Super PACs aligned with House and Senate Democrats and Republicans more than quadrupled their total fundraising in the 2018 midterms compared to four years ago, a sign that campaign money and power is amassing at big outside groups that face fewer transparency rules and can be difficult for party leaders to oversee.
Meanwhile, fundraising at party committees such as the National Republican Congressional Committee and the Democratic Senatorial Campaign Committee was roughly stagnant from the 2014 midterms to 2018, and three of the four congressional committees were outraised by their corresponding super PACs, disclosures with the Federal Election Commission showed Thursday.
Democrats credit the surge in outside money with helping them take back the House of Representatives and minimize losses in the Senate. And on both sides of the aisle, the extra cash has allowed super PACs to experiment with get-out-the-vote operations and other campaign tactics.
But the super PAC explosion has also allowed the groups to spend more money in races without timely disclosures to voters about what they’re doing. And some political insiders are concerned that the officially sanctioned super PACs could wind up fighting over funding with big-money groups that are not under party control or with scammers who raise money in the name of politics but largely pocket it themselves.
“All it takes is one billionaire. Look at what Mayor Bloomberg did in the closing weeks of the election: He put all these seats in play because they dumped this money in late,” said Ian Russell, a former national political director for the Democratic Congressional Campaign Committee. “The door is open for those who know less, or are less scrupulous, to make mischief or abuse the situation.”
Three of the major super PACs — Congressional Leadership Fund for Republicans in the House, and Senate Majority PAC and House Majority PAC for Democrats — combined to raise $414 million in 2018, FEC disclosures showed, compared to $115 million in 2014.
A fourth super PAC that didn’t exist in 2014, Senate Republicans’ Senate Leadership Fund, reported raising $111 million in 2018, bringing the groups’ combined fundraising to more than four times what it was in the last midterm election cycle.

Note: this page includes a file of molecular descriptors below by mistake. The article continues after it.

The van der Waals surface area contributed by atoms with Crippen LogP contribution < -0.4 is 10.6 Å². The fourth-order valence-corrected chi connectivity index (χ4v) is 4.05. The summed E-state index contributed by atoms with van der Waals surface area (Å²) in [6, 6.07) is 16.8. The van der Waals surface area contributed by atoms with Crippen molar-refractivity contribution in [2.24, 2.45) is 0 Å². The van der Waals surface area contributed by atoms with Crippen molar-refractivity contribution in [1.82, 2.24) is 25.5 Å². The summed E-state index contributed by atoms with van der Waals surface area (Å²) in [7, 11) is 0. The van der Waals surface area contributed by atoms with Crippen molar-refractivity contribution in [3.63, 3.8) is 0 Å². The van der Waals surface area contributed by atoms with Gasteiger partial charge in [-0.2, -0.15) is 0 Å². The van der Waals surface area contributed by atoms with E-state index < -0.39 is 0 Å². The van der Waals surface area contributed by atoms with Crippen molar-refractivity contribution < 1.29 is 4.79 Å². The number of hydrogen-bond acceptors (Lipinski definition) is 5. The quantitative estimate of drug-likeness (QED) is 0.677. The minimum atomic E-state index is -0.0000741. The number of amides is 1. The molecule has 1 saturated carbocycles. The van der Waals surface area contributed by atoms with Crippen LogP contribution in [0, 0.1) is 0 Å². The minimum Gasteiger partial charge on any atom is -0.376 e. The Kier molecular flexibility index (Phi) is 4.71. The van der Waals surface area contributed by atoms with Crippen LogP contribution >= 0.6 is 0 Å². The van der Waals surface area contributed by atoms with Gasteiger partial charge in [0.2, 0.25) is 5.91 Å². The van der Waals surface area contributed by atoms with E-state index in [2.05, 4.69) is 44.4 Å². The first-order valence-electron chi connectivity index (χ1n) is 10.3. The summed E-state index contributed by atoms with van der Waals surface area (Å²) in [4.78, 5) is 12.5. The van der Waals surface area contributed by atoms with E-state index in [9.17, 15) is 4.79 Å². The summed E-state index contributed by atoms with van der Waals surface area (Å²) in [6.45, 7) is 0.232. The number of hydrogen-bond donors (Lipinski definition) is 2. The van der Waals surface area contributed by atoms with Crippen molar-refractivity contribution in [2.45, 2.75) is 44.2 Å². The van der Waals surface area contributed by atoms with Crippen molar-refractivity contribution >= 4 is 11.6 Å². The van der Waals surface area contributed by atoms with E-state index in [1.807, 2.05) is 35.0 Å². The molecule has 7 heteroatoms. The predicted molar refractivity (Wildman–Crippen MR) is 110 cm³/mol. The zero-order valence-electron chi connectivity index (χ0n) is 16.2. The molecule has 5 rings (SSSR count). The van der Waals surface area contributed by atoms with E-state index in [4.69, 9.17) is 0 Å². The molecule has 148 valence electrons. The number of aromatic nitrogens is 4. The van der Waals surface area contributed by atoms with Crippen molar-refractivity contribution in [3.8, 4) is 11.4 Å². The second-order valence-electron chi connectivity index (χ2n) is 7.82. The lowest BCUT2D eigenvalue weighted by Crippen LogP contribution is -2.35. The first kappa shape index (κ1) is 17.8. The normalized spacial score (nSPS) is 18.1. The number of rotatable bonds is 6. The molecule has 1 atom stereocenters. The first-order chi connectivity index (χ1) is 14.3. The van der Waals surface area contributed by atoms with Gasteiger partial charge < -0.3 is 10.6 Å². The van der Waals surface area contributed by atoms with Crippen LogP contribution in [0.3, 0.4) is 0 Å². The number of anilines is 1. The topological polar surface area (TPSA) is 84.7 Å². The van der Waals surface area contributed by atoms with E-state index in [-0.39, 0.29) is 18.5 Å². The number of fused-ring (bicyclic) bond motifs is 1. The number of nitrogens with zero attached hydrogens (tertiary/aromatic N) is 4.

These outside groups, which are barred from coordinating directly with campaigns, are gaining influence, in part, because the party committees are subject to restrictions on how much money they can accept from individual donors, whereas super PACs are not.
Of the four party congressional committees, only the DCCC, which benefited from a surge in small-dollar donations on the left this year, significantly boosted its fundraising during the midterms, raising $246 million, $76 million more than it brought in four years ago. (The DCCC was also the only party committee to outraise its corresponding super PAC, House Majority PAC.)
Three of the party-affiliated super PACs undertook experiments in field organizing and get-out-the-vote efforts this cycle, wading into operations that traditionally had been helmed by other groups. The biggest was housed at Congressional Leadership Fund, which set up more than 30 offices in House districts to help Republicans protect their majority.
The field program dazzled GOP donors, and Congressional Leadership Fund was the biggest spender among the four party-aligned super PACs during the 2018 midterms. The group raised $156 million during the midterm elections, according to disclosures filed Thursday — $42 million more than its counterpart, the NRCC.
But Republicans lost more than three dozen House seats anyway.
The PAC’s executive director, Corry Bliss, told donors in a post-election memo obtained by POLITICO that Congressional Leadership Fund’s spending was valuable, saying the party might have lost “more than 50 seats” without it and citing several districts, such as Andy Barr’s victory in Kentucky, where Bliss said the PAC’s money made an impact. Dan Conston, who will lead the group next cycle, told the Washington Examiner this week that he plans to continue to the field program in 2020.
On both sides of the aisle, outside groups are trying to figure out how to justify their big budgets, said Karl Sandstrom, a former FEC commissioner.
“Super PACs are trying to figure out, with all their money, how do they not just waste it?” Sandstrom said. “It wasn’t that long ago you just measured everything with how many ratings points were you purchasing [on television]. But it’s become clear that there’s no business out there in which money is wasted more than in politics, primarily because people don’t know how to spend it effectively.”
Outside groups also have proven capable of avoiding some transparency rules candidates and party committees must follow. Super PACs in 2018 increasingly found new ways to delay disclosing their donors; Senate Majority PAC, for instance, didn’t reveal that it was behind $2.3 million in spending against Sen. Ted Cruz (R-Texas) until more than a month after he won re-election.
Super PACs’ massive fundraising was bolstered by several wealthy donors who dropped millions of dollars into their coffers in the days leading up to the election, filings on Thursday showed. Hedge fund mogul James Simons donated $4 million to Democrats’ House Majority PAC, bringing his total contributions to the group to $10 million.
And the election’s biggest donors gave even more: Republicans Sheldon and Miriam Adelson gave $5 million to Congressional Leadership Fund in late October, disclosures showed, bringing their total contributions to the group to $55 million.
Article originally published on POLITICO Magazine
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